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Re: What databases have taught me

From: Kenneth Downs <knode.wants.this_at_see.sigblock>
Date: Fri, 23 Jun 2006 10:51:50 -0400
Message-Id: <0qbtm3-qit.ln1@pluto.downsfam.net>


Frans Bouma wrote:

> Bob Badour wrote:

>> Frans Bouma wrote:
>> > JOG wrote:
>> > 
>> > > Well after a brief hiatus I have just ploughed through the whole
>> > > 800 posts of the OO vs RM thread. Some discouraging stuff indeed.
>> > > Over the last few years a study of database technology, helped
>> > > greatly by discussions in cdt, has educated my opinions
>> > > significantly, and perhaps my albeit slow progress can be
>> > > illuminative to others.
>> > 
>> > Please also realize that in comp.databases*, a lot of people are
>> > die-hard database pundits who preach to implement everything of an
>> > application inside the DB, including BL.
>> 
>> I assume BL=business logic. What, exactly, is your objection to using
>> predicate logic for dealing with logic? (Other than ignorance.)
>> Exactly what formalism do you propose that surpasses the predicate
>> calculus for dealing with logic?

>
> Oh dear, it was crossposted.
>
> I wasn't talking about predicate calculus, I was talking about a
> complete middle-tier business logic tier. But let's not go there, I
> don't want a discussion about that with people who think everything
> except perhaps the bare-bones gui should be inside an RDBMS system.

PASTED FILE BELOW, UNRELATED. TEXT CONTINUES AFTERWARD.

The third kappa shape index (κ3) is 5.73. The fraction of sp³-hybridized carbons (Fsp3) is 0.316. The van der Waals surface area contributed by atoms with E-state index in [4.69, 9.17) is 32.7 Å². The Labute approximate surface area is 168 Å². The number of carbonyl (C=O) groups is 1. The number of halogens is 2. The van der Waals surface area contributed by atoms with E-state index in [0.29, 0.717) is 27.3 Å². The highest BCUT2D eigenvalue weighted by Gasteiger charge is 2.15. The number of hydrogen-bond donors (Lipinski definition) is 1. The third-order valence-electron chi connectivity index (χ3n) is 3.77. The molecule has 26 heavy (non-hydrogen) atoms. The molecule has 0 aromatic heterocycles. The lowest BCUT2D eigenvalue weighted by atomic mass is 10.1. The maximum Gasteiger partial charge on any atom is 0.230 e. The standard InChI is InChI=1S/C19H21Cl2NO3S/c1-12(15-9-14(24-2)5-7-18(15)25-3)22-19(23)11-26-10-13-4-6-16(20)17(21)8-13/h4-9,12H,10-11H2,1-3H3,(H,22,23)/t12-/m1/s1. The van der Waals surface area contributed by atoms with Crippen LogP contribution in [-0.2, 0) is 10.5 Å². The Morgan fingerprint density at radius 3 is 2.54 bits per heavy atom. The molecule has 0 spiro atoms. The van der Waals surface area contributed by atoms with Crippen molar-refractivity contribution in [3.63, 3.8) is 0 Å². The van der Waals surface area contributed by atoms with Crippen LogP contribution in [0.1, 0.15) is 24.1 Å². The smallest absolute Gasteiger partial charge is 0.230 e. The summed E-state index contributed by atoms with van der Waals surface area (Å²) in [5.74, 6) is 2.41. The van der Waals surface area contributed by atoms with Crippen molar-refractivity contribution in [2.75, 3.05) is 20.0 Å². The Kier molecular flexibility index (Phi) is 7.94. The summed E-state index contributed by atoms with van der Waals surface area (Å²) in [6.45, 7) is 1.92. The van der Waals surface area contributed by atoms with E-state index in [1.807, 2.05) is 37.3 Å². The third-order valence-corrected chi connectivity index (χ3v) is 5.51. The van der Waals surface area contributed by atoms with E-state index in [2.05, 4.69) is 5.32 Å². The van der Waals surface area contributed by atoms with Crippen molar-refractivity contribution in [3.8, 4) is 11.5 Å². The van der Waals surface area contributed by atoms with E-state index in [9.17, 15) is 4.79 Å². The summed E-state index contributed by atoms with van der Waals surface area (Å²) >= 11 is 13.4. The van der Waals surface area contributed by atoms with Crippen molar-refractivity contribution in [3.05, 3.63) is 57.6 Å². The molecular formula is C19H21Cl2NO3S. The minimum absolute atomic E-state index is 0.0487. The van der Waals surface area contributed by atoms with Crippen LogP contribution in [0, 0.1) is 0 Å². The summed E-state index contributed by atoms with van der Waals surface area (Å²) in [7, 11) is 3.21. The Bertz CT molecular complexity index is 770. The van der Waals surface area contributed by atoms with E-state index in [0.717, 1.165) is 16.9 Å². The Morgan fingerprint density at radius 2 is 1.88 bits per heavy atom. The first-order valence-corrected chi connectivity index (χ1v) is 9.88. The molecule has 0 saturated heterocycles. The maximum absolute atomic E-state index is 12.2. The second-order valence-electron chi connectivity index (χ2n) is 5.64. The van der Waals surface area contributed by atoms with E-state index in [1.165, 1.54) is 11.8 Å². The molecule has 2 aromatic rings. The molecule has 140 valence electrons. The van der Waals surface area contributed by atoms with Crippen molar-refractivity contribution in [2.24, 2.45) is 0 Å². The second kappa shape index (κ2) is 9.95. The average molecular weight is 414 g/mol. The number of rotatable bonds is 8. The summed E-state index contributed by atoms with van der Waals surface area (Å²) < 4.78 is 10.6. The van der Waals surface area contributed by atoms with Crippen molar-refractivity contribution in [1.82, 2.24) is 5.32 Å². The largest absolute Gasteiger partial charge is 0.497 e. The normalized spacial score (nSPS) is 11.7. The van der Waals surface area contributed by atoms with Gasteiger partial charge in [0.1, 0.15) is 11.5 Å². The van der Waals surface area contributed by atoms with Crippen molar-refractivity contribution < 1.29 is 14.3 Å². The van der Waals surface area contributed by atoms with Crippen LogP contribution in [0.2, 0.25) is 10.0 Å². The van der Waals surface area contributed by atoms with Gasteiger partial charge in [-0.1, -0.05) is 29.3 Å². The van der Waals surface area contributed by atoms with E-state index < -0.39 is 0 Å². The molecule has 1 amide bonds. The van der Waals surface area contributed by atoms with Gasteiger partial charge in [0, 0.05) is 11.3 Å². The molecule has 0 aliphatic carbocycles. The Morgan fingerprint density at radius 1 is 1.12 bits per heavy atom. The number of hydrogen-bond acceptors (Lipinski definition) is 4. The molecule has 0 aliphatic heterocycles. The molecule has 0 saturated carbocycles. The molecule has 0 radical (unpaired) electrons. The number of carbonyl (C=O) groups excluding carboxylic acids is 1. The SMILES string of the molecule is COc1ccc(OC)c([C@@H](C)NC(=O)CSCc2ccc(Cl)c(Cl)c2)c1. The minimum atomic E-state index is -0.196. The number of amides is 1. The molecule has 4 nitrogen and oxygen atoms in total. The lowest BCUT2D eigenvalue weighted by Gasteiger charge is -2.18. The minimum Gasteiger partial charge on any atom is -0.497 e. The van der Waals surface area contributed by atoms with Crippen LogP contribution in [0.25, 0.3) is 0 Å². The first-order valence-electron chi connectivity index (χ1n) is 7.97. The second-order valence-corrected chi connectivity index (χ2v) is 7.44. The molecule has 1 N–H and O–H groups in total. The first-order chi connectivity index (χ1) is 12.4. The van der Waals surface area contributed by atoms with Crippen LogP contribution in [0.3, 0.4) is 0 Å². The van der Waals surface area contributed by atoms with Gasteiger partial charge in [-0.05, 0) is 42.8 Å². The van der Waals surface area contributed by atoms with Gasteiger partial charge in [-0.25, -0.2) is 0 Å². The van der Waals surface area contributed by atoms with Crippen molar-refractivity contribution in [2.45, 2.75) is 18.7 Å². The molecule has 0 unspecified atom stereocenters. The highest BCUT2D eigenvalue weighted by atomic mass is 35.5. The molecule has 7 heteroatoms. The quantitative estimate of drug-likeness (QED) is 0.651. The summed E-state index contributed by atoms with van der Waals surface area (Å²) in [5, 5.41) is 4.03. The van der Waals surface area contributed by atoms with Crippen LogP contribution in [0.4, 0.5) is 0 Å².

> let's agree to disagree on that, we just share different views on that
> topic.
>

Is there a rational basis for deciding where to put the logic?

If there is, then we are doing each other no favors by agreeing to disagree. In fact if there is a rational basis for making the decision, and a person refuses to engage the conversation, that person is admitting to a bias. That's all still fine, we're human and we have biases, but another admirable human quality is the ability to adjust our bias in the face of facts.

So for instance I started life as a programmer. The first time I faced the decision of where to put logic, I chose code for two reasons. First, code is infinitely flexible so I thought I was preparing for any contigency. Second, and this is very important, I was ignorant of what databases could do.

As I learned more about databases I realized one day that they could deliver what OO could only promise, the two P's of Permanance and Progress. I can keep permanent that which is Good Enough, and I can progress and add new things.

You can only get to this understanding if you know what modern DBMS servers can do and if you thoroughly grasp the role of metadata.

-- 
Kenneth Downs
Secure Data Software, Inc.
(Ken)nneth@(Sec)ure(Dat)a(.com)
Received on Fri Jun 23 2006 - 09:51:50 CDT

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